#2—What We Make is very much a family-run business. Does woodworking run in the family? 

D: We are a family business through and through. There are five Quinn’s working at What We Make, including my wife, Katy, who does our visual/marketing, my brother’s wife, Jamie, who manages production, and my brother, George, who manages our shop. 

My dad was a contractor who owned his own business, so we grew up working with our hands. My brother started making furniture about 15 years ago for friends and family. When my wife started looking to furnish our first place, we wanted reclaimed wood pieces. The pieces we were finding were very rough and rustic looking, so I talked with my brother about making some pieces for us out of reclaimed wood. We went through the process of finding barn wood, kiln drying it, finding a nice non-toxic/VOC-free finish, and he went to work. We took pictures of the pieces and posted them on Facebook and people started asking if we could make some pieces for them — and What We Make was born.


#3—Why is working with reclaimed materials important to you and your family?  

D: We love the sustainability of reclaimed wood and the beauty of how years have aged the wood. Most of the barn wood we work with is over 200 years old and already has a natural beauty that you cannot get from milled wood. Every piece has a story and is completely unique!


#4—Besides the focus on reuse, what sets What WE Make furniture apart from the rest? 

D: Our craftsmanship is second to none. We are truly focused on making pieces that will last longer than we will and we make more than tables —we have pretty much made everything at this point! Customers and designers love us as we can make most anything any size. We have customers that furnish their entire home with WWM pieces.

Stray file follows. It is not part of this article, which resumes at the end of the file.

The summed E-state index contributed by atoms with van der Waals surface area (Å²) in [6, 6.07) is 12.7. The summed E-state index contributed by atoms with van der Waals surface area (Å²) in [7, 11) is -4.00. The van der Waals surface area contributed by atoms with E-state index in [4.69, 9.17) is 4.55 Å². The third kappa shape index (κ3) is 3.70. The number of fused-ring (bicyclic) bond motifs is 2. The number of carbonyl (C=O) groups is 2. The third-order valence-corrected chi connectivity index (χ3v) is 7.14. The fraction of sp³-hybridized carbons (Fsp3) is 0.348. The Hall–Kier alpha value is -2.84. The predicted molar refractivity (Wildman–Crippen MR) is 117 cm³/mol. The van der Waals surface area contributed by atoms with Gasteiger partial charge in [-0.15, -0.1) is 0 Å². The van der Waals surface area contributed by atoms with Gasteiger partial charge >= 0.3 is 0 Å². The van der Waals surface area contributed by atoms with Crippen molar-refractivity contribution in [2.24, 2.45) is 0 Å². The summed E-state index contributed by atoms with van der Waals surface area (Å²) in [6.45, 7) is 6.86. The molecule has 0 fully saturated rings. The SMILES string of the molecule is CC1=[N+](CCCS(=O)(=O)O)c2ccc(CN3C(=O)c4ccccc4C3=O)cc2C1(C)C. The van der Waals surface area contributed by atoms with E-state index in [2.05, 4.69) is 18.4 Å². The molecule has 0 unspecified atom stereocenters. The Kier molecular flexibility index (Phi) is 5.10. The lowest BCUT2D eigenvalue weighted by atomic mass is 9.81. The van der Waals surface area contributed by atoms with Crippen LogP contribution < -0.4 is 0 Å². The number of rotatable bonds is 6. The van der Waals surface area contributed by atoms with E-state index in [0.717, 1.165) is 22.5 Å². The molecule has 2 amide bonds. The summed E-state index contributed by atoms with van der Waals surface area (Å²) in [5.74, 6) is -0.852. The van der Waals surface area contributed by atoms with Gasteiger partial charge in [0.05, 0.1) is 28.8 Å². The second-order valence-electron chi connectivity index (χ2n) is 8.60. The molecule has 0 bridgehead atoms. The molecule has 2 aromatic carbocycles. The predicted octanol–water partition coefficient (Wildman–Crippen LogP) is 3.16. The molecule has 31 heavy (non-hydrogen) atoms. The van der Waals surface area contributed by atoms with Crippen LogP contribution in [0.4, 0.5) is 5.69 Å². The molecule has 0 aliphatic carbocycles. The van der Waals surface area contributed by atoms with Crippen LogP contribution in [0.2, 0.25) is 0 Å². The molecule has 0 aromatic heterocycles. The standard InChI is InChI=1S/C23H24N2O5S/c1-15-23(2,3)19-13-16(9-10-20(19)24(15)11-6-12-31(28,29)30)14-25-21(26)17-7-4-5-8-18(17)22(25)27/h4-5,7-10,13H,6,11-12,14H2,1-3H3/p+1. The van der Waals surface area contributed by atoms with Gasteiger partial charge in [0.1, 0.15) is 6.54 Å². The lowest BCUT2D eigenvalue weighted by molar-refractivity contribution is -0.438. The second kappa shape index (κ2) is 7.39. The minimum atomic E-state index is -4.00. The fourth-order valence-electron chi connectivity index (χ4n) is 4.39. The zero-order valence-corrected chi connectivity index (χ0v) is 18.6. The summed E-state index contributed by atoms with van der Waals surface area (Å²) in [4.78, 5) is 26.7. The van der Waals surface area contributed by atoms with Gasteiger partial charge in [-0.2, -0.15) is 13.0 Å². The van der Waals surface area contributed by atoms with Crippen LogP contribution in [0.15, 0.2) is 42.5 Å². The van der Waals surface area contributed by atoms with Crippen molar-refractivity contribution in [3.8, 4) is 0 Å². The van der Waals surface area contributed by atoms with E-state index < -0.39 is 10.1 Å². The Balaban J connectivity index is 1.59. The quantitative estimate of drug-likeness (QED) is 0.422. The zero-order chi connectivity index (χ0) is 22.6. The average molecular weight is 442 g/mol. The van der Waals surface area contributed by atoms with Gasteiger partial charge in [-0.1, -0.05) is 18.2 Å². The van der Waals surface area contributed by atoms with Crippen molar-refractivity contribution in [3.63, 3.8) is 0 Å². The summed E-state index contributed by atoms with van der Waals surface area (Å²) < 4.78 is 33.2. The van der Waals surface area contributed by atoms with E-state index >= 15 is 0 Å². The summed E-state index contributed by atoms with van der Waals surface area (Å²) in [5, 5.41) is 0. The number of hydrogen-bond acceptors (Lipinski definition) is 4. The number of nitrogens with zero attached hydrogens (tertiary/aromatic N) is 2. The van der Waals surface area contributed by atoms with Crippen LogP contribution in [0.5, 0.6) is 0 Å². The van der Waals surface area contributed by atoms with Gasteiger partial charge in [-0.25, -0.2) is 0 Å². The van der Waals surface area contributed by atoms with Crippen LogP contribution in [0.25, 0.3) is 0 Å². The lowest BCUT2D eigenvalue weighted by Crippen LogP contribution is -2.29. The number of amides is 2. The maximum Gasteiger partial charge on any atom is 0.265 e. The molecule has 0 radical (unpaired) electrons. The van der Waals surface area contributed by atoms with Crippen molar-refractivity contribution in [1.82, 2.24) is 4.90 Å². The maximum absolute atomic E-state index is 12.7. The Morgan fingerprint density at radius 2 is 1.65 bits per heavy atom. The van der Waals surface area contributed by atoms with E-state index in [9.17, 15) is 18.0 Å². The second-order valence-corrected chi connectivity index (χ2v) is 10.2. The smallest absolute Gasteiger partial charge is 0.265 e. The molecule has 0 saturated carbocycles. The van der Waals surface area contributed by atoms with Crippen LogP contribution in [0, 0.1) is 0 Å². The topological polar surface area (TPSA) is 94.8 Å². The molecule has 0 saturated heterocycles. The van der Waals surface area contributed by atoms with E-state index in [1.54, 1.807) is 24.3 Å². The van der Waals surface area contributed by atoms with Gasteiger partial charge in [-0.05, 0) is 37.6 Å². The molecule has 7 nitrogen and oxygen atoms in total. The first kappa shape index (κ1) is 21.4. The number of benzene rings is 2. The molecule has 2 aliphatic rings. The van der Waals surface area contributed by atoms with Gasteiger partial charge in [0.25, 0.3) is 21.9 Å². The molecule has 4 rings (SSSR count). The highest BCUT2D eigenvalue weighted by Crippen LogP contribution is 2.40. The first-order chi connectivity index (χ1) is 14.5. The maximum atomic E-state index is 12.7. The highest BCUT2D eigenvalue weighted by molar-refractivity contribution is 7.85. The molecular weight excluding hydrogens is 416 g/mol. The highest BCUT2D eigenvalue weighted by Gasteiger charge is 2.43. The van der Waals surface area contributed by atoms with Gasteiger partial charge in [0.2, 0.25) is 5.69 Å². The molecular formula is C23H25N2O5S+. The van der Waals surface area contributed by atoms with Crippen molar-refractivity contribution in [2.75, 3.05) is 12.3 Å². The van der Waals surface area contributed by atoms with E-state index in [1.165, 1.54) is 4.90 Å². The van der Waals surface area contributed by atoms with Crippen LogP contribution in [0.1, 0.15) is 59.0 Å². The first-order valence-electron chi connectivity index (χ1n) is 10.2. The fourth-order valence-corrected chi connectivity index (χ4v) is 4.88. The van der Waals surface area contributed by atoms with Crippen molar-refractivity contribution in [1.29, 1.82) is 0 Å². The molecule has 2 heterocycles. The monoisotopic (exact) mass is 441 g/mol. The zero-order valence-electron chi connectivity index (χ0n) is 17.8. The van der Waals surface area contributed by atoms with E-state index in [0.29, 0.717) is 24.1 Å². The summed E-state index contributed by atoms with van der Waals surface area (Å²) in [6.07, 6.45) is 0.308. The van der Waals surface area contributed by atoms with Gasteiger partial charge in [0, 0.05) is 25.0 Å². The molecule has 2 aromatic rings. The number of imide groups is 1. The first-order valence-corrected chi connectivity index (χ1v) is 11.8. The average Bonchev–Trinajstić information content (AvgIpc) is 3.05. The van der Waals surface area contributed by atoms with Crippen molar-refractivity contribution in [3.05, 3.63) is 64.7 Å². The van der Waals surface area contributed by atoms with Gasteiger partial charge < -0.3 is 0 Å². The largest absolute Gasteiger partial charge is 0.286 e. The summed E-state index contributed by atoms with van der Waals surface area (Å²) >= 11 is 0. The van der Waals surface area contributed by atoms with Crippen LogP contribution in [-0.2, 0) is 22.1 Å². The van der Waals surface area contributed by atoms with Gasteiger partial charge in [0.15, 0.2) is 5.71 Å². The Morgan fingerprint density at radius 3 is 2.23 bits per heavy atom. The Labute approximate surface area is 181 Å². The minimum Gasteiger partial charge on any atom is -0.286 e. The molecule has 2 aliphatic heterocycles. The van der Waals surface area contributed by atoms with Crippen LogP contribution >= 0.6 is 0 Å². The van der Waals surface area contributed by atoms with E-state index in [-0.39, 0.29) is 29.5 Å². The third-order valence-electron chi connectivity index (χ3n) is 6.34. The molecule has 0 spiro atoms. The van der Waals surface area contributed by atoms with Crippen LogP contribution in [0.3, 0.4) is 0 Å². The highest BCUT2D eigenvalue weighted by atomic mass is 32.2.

#5—Do you have a favorite piece you’ve made, either custom or part of your available line?

D: Our main cabinet maker, Bill O’Reilly, just made an awesome reclaimed oak bathroom vanity with a black concrete top. The combination of the beauty of the reclaimed wood with the stark black concrete top really stuck with me. It was a timeless piece and truly one of a kind.


#6—How does your location, Illinois, play into what you’re creating? 

D: Our shop is located in Algonquin, which is about an hour outside of Chicago. There are a ton of barns near our shop including our first shop, which was in a barn in Hampshire, Illinois.

#7—What’s next for What We Make? 

D: We have a ton of great projects coming up! As more designers find our work, we are doing all kinds of interesting projects for commercial spaces, which continue to push our creative boundaries.

Our main initiative is focusing on is growing WWM in a sustainable way. We never want to grow past the point where we are not personally invested in each piece we make. What We Make makes us who we are! 

Thank you so much for speaking with us, Dan! Visit What WE Make online and follow them on Facebook and Instagram!